SOUTH AMERICAN MARKETS: COMMERCE AS AN INTERNATIONAL PEACEMAKER
COMMERCE requires a knowledge of those with whom we would trade. One of the chief causes for international misunderstandings is the lack of appreciation by one nation of the real characteristics of the peoples of another nation -- a lack of mutual acquaintance. Commerce makes for a better acquaintance, and therefore commerce is a peacemaker. The reason why our trade with South America lagged behind that of England and Germany is not far to seek, if one considers the appalling ignorance concerning our Southern neighbors that even yet prevails in our land, though not so generally as a few years ago. The chairman of a chamber of commerce meeting in a large New England city introduced me to the audience as coming "from Buenos Aires, a city whose population is over one hundred thousand." He was right; it has nearly two million. A plate-glass dealer wrote my Legation from Denver to inquire if the Buenos Aires shops used glass in their windows!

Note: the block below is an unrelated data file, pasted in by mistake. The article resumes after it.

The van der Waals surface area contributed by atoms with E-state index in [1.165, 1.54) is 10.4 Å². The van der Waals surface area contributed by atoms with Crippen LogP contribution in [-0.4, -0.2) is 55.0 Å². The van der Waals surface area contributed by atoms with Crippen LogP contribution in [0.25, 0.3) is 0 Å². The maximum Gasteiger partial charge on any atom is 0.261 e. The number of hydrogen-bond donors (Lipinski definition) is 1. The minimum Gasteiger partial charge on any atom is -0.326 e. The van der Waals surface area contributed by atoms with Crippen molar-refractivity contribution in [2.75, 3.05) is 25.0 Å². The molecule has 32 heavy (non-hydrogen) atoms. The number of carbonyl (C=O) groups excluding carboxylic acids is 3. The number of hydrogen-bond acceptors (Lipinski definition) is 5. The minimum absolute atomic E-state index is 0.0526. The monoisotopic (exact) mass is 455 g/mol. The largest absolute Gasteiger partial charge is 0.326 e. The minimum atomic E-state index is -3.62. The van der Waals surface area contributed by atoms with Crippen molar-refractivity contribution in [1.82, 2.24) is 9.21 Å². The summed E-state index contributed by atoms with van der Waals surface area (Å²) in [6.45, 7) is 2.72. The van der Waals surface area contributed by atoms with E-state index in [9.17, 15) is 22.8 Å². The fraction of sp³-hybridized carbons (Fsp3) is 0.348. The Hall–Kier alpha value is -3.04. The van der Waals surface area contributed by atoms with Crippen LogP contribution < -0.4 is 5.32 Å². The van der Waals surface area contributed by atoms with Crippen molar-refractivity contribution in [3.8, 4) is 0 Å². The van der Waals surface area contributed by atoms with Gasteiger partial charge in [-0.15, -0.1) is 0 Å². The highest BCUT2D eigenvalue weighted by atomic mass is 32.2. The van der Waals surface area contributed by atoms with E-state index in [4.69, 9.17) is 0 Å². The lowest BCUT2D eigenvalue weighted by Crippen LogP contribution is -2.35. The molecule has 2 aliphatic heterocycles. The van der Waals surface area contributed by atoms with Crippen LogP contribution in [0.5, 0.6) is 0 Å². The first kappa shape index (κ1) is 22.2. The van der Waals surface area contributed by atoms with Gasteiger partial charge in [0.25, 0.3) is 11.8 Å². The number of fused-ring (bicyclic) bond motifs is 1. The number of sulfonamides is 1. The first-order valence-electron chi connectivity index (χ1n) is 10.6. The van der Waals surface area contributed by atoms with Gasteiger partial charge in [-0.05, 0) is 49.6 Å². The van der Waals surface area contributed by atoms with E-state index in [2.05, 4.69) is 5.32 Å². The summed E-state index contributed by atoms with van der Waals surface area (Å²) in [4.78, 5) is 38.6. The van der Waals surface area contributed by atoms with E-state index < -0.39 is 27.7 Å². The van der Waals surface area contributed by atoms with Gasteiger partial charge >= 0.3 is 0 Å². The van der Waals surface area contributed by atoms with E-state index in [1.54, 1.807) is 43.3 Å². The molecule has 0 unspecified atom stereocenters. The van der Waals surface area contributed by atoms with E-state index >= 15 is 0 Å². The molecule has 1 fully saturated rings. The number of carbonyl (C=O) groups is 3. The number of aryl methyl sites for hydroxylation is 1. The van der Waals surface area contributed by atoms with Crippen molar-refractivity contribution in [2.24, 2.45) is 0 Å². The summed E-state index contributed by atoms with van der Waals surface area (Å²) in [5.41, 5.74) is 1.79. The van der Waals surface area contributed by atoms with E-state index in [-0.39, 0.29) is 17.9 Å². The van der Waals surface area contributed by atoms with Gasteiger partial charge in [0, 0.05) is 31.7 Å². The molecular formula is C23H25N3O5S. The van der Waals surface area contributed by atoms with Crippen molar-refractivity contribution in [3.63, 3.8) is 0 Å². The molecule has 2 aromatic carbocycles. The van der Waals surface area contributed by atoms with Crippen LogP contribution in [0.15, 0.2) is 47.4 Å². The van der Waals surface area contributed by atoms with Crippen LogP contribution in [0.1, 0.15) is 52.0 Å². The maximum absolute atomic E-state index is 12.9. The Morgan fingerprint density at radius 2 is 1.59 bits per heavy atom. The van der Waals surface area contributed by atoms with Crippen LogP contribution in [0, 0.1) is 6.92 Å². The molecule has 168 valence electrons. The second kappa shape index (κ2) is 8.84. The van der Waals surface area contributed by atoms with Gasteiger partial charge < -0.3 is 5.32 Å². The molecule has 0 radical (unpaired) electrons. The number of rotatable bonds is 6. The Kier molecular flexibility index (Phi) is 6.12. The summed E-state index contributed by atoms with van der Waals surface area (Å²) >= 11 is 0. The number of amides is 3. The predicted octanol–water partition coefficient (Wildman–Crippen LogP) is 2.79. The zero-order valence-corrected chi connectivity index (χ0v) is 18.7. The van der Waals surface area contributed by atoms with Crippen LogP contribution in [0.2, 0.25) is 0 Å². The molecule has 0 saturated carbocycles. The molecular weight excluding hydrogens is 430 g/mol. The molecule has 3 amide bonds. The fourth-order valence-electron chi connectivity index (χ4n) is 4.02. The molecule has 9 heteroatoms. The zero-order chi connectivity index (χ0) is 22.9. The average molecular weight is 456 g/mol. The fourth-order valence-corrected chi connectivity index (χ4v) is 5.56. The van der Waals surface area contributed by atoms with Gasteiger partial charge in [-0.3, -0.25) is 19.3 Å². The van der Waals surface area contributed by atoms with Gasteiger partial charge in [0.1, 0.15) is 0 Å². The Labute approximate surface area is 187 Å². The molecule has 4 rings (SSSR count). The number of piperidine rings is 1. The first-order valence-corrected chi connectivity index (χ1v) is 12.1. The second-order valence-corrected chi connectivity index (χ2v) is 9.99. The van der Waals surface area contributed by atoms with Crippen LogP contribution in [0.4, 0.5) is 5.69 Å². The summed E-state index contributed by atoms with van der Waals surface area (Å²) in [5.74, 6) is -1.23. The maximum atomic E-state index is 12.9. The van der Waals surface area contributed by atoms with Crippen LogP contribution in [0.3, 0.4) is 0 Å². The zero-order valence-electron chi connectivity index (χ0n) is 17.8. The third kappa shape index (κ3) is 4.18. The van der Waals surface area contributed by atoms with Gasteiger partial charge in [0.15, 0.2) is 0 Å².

Some of the cities of our country have not yet been fully awakened to the value of foreign trade. Other cities, however, are already thoroughly aroused to